SABC shouldn’t be let off the hook for journalists’ legal fees
The Broadcasting‚ Electronic‚ Media & Allied Workers Union (Bemawu) says the SABC should be held liable for the legal fees resulting from the unfair dismissal of seven SABC journalists.
The union has joined Solidarity in the Johannesburg Labour Court in order to force the SABC and two former managers to pay the legal fees resulting from a wrongful dismissal case.
The unions also want former SABC COO Hlaudi Motsoeneng and the former acting group executive for News and Current Affairs‚ Simon Tebele‚ to be held personally liable for the fees.
Bemawu is representing Busisiwe Ntuli‚ Lukhanyo Calata and Thandeka Gqubule who are among the eight journalists targeted for speaking out against changes to editorial policy.
Among the changes to the policy was a ban on showing visuals of protests leading up to the 2016 local government elections.
Ntuli‚ Gqubule‚ Calata‚ Foeta Krige‚ the late Suna Venter‚ Jacques Steenkamp‚ and Krivani Pillay were all dismissed by the SABC for speaking out against the policy and organisational culture.
The SABC ended the contract of the last member of the so-called SABC 8‚ Vuyo Mvoko.
Bemawu did not have their day in court against the SABC‚ as the public broadcaster reversed the dismissals following a Labour Court judgment on the case Solidarity brought.
The seven dismissed journalists were reinstated before the Bemawu case was heard‚ but they are still asking for costs.
Bemawu wants the cost to be shared equally between the SABC‚ Motsoeneng and Tebele.
“It's clear that he (Motsoeneng) took the decision‚” Advocate Hans van der Riet argued on behalf of Bemawu.
He also said the SABC was liable of “unacceptable conduct.”
"As far as the personal liability and concern of individuals‚ we conclude that the primary person that should held liable is the second respondent (Motsoeneng) but we also say as an alternative‚ the third respondent as a person who was prepared as a senior manager to give effect to what the (Motsoeneng) manipulated‚ must also be held liable" Van der Riet said.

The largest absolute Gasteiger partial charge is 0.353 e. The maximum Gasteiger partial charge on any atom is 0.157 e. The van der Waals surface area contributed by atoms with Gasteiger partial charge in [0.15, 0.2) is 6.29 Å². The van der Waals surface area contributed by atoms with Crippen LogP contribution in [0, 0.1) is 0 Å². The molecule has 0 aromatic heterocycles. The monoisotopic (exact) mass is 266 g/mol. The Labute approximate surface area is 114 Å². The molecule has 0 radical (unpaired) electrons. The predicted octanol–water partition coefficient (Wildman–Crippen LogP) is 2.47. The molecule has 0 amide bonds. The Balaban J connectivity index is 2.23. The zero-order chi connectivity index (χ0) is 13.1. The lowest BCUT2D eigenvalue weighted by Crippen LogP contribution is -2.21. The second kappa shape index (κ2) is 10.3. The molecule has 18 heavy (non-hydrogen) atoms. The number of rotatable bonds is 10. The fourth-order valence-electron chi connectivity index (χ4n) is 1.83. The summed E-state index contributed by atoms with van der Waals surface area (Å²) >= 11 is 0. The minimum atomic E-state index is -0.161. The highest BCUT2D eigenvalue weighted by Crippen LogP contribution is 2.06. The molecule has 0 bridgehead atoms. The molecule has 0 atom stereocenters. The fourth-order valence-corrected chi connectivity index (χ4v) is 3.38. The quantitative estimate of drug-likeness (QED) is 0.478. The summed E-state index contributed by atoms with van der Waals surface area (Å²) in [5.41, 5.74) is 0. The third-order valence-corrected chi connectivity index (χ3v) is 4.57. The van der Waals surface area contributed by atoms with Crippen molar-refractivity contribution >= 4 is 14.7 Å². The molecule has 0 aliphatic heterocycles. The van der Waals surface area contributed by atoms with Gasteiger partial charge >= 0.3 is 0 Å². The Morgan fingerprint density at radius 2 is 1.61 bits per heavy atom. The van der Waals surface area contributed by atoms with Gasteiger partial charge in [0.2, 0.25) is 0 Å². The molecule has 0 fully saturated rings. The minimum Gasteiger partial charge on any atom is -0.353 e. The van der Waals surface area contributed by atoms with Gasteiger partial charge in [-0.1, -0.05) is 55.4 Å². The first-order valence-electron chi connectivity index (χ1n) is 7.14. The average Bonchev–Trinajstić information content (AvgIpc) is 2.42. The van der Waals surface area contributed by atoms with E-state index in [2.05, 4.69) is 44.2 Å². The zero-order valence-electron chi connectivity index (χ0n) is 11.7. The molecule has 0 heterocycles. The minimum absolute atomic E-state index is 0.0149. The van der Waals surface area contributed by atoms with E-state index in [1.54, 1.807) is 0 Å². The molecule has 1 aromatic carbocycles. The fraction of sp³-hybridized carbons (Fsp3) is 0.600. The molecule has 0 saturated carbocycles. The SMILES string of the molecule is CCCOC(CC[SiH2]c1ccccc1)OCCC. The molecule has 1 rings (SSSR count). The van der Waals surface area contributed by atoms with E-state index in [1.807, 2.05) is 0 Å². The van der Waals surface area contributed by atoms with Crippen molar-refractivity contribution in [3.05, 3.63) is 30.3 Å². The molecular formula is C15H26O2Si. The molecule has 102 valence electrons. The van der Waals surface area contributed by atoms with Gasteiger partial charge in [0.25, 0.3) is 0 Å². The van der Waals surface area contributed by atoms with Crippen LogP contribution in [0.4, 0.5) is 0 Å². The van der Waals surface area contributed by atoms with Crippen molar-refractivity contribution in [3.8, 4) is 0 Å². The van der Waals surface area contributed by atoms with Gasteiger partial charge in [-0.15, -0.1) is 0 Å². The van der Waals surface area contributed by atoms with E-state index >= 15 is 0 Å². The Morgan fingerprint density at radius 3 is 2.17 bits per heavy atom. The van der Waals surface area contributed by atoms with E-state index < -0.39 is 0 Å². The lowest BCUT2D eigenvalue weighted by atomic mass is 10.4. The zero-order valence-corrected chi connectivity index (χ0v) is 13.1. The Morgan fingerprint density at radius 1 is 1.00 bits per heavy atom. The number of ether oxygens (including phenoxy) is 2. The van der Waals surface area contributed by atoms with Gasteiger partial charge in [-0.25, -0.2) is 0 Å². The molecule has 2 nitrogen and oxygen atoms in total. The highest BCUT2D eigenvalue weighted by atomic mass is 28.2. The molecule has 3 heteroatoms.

He argued that the SABC should also not be let off the hook because Motsoeneng took this decision while working at the public broadcaster.
Solidarity has argued that Motsoeneng should be held liable because he made the decision that led to seven journalists being fired from the public broadcaster after they spoke out on issues within the SABC.
Solidarity is representing Steenkamp‚ Krige‚ Pillay and Venter.
The union has argued that the SABC and Tebele can not escape liability for the costs‚ amd that they support the relief sought by Bemawu.
Adv Corné Goosen for Solidarity said Motsoeneng at no point said that the allegations against him is a lie‚ and that he takes a technical approach on the admissibility of the evidence‚ instead of denying it.
A confident Motsoeneng was in court on Wednesday‚ after he failed to appear during the previous court appearance. He said he was confident that “justice will be done” and that his legal team was well prepared.
During a tea break‚ Motsoeneng posed for pictures with his supporters.